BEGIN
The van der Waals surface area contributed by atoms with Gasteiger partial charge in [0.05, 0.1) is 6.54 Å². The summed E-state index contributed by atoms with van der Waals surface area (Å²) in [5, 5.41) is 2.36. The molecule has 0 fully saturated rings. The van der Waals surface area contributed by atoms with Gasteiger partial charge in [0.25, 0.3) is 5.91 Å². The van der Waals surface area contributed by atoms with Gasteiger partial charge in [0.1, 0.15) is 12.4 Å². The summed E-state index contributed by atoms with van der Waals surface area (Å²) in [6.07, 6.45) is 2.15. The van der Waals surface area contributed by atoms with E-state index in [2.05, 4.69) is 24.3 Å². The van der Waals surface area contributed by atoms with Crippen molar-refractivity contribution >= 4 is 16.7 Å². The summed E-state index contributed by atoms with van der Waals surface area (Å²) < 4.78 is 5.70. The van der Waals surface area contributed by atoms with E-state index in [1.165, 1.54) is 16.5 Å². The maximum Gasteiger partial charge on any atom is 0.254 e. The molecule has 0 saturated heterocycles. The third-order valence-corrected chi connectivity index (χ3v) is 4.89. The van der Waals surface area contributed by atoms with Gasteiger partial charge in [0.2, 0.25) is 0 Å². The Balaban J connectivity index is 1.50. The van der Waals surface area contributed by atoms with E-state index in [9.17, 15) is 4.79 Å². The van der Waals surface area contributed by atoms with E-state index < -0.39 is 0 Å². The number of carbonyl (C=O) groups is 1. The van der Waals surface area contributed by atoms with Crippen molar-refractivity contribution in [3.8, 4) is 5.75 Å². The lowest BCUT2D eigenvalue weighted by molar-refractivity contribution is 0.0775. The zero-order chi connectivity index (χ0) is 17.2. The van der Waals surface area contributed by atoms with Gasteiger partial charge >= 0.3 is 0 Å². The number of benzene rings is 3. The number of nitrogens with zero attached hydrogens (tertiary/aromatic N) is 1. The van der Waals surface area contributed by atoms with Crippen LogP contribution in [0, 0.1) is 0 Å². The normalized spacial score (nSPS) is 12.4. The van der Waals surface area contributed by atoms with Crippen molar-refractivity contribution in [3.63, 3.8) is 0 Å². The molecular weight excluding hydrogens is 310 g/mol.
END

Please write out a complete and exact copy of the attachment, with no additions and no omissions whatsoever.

The van der Waals surface area contributed by atoms with Gasteiger partial charge in [0.05, 0.1) is 6.54 Å². The summed E-state index contributed by atoms with van der Waals surface area (Å²) in [5, 5.41) is 2.36. The molecule has 0 fully saturated rings. The van der Waals surface area contributed by atoms with Gasteiger partial charge in [0.25, 0.3) is 5.91 Å². The van der Waals surface area contributed by atoms with Gasteiger partial charge in [0.1, 0.15) is 12.4 Å². The summed E-state index contributed by atoms with van der Waals surface area (Å²) in [6.07, 6.45) is 2.15. The van der Waals surface area contributed by atoms with E-state index in [2.05, 4.69) is 24.3 Å². The van der Waals surface area contributed by atoms with Crippen molar-refractivity contribution >= 4 is 16.7 Å². The summed E-state index contributed by atoms with van der Waals surface area (Å²) < 4.78 is 5.70. The van der Waals surface area contributed by atoms with E-state index in [1.165, 1.54) is 16.5 Å². The maximum Gasteiger partial charge on any atom is 0.254 e. The molecule has 0 saturated heterocycles. The third-order valence-corrected chi connectivity index (χ3v) is 4.89. The van der Waals surface area contributed by atoms with Gasteiger partial charge in [0.2, 0.25) is 0 Å². The Balaban J connectivity index is 1.50. The van der Waals surface area contributed by atoms with E-state index in [9.17, 15) is 4.79 Å². The van der Waals surface area contributed by atoms with E-state index < -0.39 is 0 Å². The number of carbonyl (C=O) groups is 1. The van der Waals surface area contributed by atoms with Crippen molar-refractivity contribution in [3.8, 4) is 5.75 Å². The lowest BCUT2D eigenvalue weighted by molar-refractivity contribution is 0.0775. The zero-order chi connectivity index (χ0) is 17.2. The van der Waals surface area contributed by atoms with Gasteiger partial charge >= 0.3 is 0 Å². The number of benzene rings is 3. The number of nitrogens with zero attached hydrogens (tertiary/aromatic N) is 1. The van der Waals surface area contributed by atoms with Crippen LogP contribution in [0, 0.1) is 0 Å². The normalized spacial score (nSPS) is 12.4. The van der Waals surface area contributed by atoms with Crippen molar-refractivity contribution in [3.63, 3.8) is 0 Å². The molecular weight excluding hydrogens is 310 g/mol.